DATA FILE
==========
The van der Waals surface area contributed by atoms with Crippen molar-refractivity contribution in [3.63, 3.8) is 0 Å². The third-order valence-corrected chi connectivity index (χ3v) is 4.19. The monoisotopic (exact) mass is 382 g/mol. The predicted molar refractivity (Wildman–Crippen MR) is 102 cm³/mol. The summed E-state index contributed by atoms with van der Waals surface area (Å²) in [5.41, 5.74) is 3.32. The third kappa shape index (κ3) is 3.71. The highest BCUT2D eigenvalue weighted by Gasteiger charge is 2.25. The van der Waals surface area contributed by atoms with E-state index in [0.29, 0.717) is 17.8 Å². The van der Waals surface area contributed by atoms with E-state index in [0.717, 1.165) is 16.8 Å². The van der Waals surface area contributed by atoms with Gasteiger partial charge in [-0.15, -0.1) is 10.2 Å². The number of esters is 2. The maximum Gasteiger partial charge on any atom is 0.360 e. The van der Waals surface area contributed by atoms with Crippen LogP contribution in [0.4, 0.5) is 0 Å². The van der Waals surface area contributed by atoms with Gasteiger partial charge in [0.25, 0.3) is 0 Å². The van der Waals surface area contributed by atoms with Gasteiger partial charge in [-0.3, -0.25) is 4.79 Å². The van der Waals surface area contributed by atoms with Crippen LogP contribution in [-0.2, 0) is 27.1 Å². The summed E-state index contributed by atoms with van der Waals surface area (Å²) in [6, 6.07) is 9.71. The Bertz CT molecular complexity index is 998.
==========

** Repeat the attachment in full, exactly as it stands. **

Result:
The van der Waals surface area contributed by atoms with Crippen molar-refractivity contribution in [3.63, 3.8) is 0 Å². The third-order valence-corrected chi connectivity index (χ3v) is 4.19. The monoisotopic (exact) mass is 382 g/mol. The predicted molar refractivity (Wildman–Crippen MR) is 102 cm³/mol. The summed E-state index contributed by atoms with van der Waals surface area (Å²) in [5.41, 5.74) is 3.32. The third kappa shape index (κ3) is 3.71. The highest BCUT2D eigenvalue weighted by Gasteiger charge is 2.25. The van der Waals surface area contributed by atoms with E-state index in [0.29, 0.717) is 17.8 Å². The van der Waals surface area contributed by atoms with E-state index in [0.717, 1.165) is 16.8 Å². The van der Waals surface area contributed by atoms with Gasteiger partial charge in [-0.15, -0.1) is 10.2 Å². The number of esters is 2. The maximum Gasteiger partial charge on any atom is 0.360 e. The van der Waals surface area contributed by atoms with Crippen LogP contribution in [0.4, 0.5) is 0 Å². The van der Waals surface area contributed by atoms with Gasteiger partial charge in [0.25, 0.3) is 0 Å². The van der Waals surface area contributed by atoms with Gasteiger partial charge in [-0.3, -0.25) is 4.79 Å². The van der Waals surface area contributed by atoms with Crippen LogP contribution in [-0.2, 0) is 27.1 Å². The summed E-state index contributed by atoms with van der Waals surface area (Å²) in [6, 6.07) is 9.71. The Bertz CT molecular complexity index is 998.